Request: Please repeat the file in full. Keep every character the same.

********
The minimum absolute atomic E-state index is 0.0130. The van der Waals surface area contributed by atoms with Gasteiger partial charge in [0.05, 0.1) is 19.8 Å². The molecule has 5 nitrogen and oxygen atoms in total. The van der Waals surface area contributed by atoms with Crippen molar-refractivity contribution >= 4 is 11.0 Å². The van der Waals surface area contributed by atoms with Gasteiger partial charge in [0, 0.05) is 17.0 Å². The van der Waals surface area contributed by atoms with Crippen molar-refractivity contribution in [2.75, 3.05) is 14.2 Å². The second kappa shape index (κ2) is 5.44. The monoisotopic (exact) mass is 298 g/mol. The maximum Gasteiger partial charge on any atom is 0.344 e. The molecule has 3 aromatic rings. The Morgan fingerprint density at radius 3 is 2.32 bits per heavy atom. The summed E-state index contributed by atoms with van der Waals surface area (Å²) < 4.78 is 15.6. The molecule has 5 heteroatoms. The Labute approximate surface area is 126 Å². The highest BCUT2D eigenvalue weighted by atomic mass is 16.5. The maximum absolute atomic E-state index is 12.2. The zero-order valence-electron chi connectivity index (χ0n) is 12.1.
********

The minimum absolute atomic E-state index is 0.0130. The van der Waals surface area contributed by atoms with Gasteiger partial charge in [0.05, 0.1) is 19.8 Å². The molecule has 5 nitrogen and oxygen atoms in total. The van der Waals surface area contributed by atoms with Crippen molar-refractivity contribution >= 4 is 11.0 Å². The van der Waals surface area contributed by atoms with Gasteiger partial charge in [0, 0.05) is 17.0 Å². The van der Waals surface area contributed by atoms with Crippen molar-refractivity contribution in [2.75, 3.05) is 14.2 Å². The second kappa shape index (κ2) is 5.44. The monoisotopic (exact) mass is 298 g/mol. The maximum Gasteiger partial charge on any atom is 0.344 e. The molecule has 3 aromatic rings. The Morgan fingerprint density at radius 3 is 2.32 bits per heavy atom. The summed E-state index contributed by atoms with van der Waals surface area (Å²) < 4.78 is 15.6. The molecule has 5 heteroatoms. The Labute approximate surface area is 126 Å². The highest BCUT2D eigenvalue weighted by atomic mass is 16.5. The maximum absolute atomic E-state index is 12.2. The zero-order valence-electron chi connectivity index (χ0n) is 12.1.